Watch Out Raiders: It’s a case of the best attack in the league versus the worst defence in the competition. Melbourne’s 41 tries are well clear of second-best Manly and North Queensland, who each have 35, while the sieve-like Raiders’ defence has leaked 41 tries, well clear of the second-worst defensive team South Sydney with 37. It’s a telling stat and highlights the mammoth task Canberra will face to turn their season around here.
In particularly good form is Matt Duffie, who has six tries from just six games and also scored for New Zealand in last week’s one-off Test against Australia, while Billy Slater and Cooper Cronk each have five tries from nine appearances.
The avalanche of points from the Storm so far in 2011 sees goal-kicker Cameron Smith sitting on 78 points, the most ever by a Melbourne player after nine rounds.
Danger Sign: Despite the good form of Duffie and Melbourne’s strength right across the park, Billy Slater is the one to watch, and quite simply the best support player in the game. His brilliant try from a Ben Hannant offload in the Test match was a case in point, and long-term teammates Cronk and Smith both know exactly how to put him in space with a deft short ball.
Plays To Watch: Tireless tackling and pinpoint passing from Cameron Smith; searching kick returns from Dugan and Ferguson; more line-breaks from underrated Storm pivot Gareth Widdop (11 so far in 2011, equal most in NRL); deft short kicks from Josh McCrone; long-range kicks to the corner from Cronk.
Where It Will Be Won: The mental game. As well as a well-oiled Storm outfit the Raiders need to overcome the huge mental hurdle that eight straight losses can bring, particularly when paying a visit to the competition’s best attacking team.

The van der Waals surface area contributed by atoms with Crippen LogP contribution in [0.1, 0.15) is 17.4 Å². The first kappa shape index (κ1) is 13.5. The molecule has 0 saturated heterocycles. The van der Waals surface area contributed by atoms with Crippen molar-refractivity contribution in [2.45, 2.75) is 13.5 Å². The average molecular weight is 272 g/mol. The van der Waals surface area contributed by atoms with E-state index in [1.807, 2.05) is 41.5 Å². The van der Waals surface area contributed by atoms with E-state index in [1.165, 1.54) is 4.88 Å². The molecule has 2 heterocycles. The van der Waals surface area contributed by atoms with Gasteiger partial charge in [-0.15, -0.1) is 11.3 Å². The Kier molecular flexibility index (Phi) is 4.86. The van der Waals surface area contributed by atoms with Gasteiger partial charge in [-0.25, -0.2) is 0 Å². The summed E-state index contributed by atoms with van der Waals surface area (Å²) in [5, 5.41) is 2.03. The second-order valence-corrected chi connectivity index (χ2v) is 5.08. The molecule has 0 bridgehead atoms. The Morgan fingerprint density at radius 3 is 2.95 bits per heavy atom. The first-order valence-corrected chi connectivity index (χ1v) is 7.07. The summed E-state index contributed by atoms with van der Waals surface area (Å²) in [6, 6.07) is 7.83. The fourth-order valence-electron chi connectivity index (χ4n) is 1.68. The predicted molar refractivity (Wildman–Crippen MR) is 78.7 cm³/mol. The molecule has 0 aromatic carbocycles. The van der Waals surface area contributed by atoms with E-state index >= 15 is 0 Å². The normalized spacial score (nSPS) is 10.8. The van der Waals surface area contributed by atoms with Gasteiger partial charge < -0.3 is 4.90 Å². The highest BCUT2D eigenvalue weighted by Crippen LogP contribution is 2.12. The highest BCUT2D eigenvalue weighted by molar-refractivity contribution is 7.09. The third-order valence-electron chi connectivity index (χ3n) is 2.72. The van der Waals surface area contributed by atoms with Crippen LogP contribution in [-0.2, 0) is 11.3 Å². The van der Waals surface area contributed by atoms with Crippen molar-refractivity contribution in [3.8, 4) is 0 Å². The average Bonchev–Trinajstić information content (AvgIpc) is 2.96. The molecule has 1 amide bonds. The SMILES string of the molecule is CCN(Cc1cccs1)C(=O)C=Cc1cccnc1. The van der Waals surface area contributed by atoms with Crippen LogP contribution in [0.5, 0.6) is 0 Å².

They need to clean the slate, go back to basics and remember that for 80 minutes, it’s 17 footy players against 17 other footy players and whoever scores the most points will win.
Stats and reputations don’t win footy games and Canberra need to put everything else out of their minds and get out there and play the footy they are capable of if they are to have even half a chance.
The History: Played 27, Melbourne 21, Canberra 6. It’s not just the 2011 stats that fall in the Storm’s favour – they’ve had the wood over the Green Machine since entering the competition.
The last meeting between these sides was the only one played so far at AAMI Park, when the Storm gutted Canberra 36-12 last year. Canberra have won only one of the past eight against the Storm, which came in 2009 at Canberra Stadium.
The Raiders haven’t won a game in Melbourne since 2000 – and skipper Alan Tongue is the only Raider left standing from that game.
Conclusion: If the Raiders win this one it may not be the strangest thing that’s ever happened in rugby league… but it would definitely be the biggest upset of this season so far – all signs point to Melbourne.
Match Officials: Referees – Gerard Sutton & Chris James; Sideline Officials – David Abood & Chris Butler; Video Ref – Paul Simpkins.
Televised: Fox Sports – Live 5.30pm.
* Statistics: NRL Stats